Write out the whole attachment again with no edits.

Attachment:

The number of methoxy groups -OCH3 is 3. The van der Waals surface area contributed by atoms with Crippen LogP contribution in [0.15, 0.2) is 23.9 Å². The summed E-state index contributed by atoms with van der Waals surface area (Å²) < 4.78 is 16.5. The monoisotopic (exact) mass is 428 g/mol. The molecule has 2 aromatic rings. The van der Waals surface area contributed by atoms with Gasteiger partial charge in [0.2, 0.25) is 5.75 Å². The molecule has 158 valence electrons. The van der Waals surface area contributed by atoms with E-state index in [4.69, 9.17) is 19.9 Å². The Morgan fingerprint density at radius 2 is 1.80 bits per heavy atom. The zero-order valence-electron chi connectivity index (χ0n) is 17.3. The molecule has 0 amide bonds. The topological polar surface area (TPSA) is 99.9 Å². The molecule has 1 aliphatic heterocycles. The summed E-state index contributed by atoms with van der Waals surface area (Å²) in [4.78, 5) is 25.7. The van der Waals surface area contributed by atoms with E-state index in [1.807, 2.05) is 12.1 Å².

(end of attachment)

The number of methoxy groups -OCH3 is 3. The van der Waals surface area contributed by atoms with Crippen LogP contribution in [0.15, 0.2) is 23.9 Å². The summed E-state index contributed by atoms with van der Waals surface area (Å²) < 4.78 is 16.5. The monoisotopic (exact) mass is 428 g/mol. The molecule has 2 aromatic rings. The van der Waals surface area contributed by atoms with Gasteiger partial charge in [0.2, 0.25) is 5.75 Å². The molecule has 158 valence electrons. The van der Waals surface area contributed by atoms with E-state index in [4.69, 9.17) is 19.9 Å². The Morgan fingerprint density at radius 2 is 1.80 bits per heavy atom. The zero-order valence-electron chi connectivity index (χ0n) is 17.3. The molecule has 0 amide bonds. The topological polar surface area (TPSA) is 99.9 Å². The molecule has 1 aliphatic heterocycles. The summed E-state index contributed by atoms with van der Waals surface area (Å²) in [4.78, 5) is 25.7. The van der Waals surface area contributed by atoms with E-state index in [1.807, 2.05) is 12.1 Å².